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Just Notice

Just notice…

Just notice..

Just notice…

Two powerful words I say to my clients ( and myself) all the time.


Just notice what it feels like to break a commitment to yourself.

Just notice the sensation of anger in your body.

Just notice what happens when you let others help you.

Just notice how you are speaking to yourself.

Just notice what a “yes” feels like.

Just notice that you are resisting having a difficult conversation.

Just notice you repeated that same pattern with your mother for the millionth time.

Just notice that it’s hard to breathe when you talk about your divorce.

Just notice that you feel uncomfortable when something good happens.


Just breathe and pay attention.


Simply noticing is a powerful way of telling ourselves the truth.

We can observe our experience without judging it or ourselves.

There is tremendous safety in noticing and witnessing ourselves do what we do.

Most often, people are unwilling to be honest with themselves because they believe if they see something they don’t like, they have to change it NOW.  And by now, I mean yesterday.  Which starts this whole shit pile of shame and self-loathing about how we can’t ever get it right and we always screw everything up when we can’t alter 40 years of patterning in 30 minutes.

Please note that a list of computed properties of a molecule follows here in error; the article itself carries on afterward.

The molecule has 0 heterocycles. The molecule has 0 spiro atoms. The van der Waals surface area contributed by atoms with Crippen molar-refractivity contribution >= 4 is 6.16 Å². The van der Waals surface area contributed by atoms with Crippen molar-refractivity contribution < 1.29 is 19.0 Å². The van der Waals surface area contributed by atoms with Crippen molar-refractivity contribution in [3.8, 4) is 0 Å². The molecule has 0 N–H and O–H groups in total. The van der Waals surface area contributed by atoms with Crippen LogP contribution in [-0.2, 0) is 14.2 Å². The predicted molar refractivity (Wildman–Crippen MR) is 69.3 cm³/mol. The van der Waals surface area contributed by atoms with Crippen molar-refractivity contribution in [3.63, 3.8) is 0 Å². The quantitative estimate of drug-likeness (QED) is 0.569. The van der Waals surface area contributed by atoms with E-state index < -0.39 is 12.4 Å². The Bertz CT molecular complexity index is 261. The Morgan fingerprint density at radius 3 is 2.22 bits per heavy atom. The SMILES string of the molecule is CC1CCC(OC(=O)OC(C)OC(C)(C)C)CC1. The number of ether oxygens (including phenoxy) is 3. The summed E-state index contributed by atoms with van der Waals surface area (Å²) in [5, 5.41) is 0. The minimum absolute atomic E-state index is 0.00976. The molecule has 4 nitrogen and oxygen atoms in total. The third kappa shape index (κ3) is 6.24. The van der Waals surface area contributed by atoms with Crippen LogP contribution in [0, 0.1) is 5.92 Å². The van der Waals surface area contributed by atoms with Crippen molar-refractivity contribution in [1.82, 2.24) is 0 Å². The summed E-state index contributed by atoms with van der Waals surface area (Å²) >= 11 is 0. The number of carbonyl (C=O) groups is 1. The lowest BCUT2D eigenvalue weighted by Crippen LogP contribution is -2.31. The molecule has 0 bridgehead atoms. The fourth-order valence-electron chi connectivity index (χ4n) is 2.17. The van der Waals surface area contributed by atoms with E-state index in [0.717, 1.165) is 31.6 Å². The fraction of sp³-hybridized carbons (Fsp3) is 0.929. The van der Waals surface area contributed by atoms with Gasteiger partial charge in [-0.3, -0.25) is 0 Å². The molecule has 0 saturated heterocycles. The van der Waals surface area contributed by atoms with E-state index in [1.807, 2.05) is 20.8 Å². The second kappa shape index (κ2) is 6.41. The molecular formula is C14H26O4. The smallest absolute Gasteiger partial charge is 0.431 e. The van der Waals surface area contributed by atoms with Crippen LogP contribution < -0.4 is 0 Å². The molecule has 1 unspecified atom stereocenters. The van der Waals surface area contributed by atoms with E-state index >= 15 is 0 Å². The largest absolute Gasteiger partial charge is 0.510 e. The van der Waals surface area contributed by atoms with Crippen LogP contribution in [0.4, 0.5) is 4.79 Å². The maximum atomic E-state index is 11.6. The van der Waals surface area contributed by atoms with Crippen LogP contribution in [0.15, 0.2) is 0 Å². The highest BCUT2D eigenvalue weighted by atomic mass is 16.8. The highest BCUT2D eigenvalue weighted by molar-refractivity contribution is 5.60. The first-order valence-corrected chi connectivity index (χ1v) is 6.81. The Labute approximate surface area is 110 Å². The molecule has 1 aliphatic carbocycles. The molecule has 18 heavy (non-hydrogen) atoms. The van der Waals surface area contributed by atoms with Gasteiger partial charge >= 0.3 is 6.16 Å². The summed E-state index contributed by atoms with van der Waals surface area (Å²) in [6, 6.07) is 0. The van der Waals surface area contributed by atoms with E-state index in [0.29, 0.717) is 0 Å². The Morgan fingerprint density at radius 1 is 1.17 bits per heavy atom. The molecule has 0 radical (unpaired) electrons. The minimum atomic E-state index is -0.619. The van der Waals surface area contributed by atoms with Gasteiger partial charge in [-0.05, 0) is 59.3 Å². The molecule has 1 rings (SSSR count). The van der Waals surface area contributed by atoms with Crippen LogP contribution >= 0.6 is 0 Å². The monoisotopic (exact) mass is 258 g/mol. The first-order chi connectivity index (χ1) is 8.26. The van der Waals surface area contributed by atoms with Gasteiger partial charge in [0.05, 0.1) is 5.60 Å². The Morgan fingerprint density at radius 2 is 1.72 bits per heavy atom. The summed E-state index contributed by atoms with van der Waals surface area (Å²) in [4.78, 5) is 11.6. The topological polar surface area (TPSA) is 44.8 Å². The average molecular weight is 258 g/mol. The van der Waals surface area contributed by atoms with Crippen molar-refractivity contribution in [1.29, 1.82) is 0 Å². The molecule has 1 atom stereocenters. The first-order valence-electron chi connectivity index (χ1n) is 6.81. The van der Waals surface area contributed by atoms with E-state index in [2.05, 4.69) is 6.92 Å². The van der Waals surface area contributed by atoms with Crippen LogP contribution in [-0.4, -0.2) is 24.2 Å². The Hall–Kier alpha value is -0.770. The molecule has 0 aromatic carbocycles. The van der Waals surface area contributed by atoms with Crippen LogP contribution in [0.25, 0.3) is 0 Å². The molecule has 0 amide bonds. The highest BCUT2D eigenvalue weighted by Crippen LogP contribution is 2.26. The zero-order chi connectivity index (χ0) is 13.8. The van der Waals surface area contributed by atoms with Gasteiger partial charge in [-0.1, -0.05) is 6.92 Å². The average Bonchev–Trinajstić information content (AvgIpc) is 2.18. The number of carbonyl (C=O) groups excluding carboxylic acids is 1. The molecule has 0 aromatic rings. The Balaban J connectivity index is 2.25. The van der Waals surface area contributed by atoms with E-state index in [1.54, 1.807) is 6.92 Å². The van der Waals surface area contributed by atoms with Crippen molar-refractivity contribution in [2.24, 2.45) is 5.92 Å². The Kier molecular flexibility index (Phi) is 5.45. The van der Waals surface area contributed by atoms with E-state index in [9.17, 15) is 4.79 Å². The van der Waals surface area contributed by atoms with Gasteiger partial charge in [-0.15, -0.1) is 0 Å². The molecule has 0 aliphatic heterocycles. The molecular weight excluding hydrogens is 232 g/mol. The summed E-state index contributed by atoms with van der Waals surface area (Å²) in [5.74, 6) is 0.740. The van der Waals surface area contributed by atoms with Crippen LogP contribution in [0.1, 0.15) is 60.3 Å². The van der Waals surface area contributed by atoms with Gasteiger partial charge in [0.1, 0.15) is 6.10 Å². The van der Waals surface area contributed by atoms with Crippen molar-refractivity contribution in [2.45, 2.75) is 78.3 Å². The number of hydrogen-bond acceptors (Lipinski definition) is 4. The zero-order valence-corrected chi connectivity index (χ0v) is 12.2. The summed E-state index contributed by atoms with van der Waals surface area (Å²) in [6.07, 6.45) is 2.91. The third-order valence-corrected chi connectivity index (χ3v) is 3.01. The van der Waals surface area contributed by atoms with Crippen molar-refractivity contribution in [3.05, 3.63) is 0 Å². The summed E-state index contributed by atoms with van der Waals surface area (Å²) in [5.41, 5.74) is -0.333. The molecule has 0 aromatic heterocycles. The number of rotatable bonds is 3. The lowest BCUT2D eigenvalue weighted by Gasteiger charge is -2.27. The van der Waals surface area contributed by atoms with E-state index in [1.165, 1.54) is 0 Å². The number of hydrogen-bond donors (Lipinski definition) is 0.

I don’t know many people who can.

That’s the beauty of noticing.  You don’t have to do a damn thing.  You just notice.  And you can hang out with the awareness as long as you need to.

There’s no urgency.  You’re just observing.  Watching.  Being curious about yourself.

And if it feels too scary to notice yourself, notice your surroundings.

As in…. I notice there’s bird on the bird feeder.

I notice we are running low on food.

Stop there.  Stop with the observation.

We humans are meaning making machines.  It’s how our brains try to keep us safe.

But we are not great interpreters.

The observation is ” I notice we are low on food.” An interpretation may be “God, I’m so lazy.  Why can’t I get it together to go to the store.”  See the difference?

Curiosity and detached watchfulness trumps harsh self- criticism any day.

Noticing and objectively describing what we see gives us reference points to work from and portals of inquiry to investigate.   Observations don’ t invite self loathing and condemnation.

Judgement and distorted thoughts do.

Remember, you can’t hate yourself into loving yourself.

So here’s your invitation.  What do you notice today?



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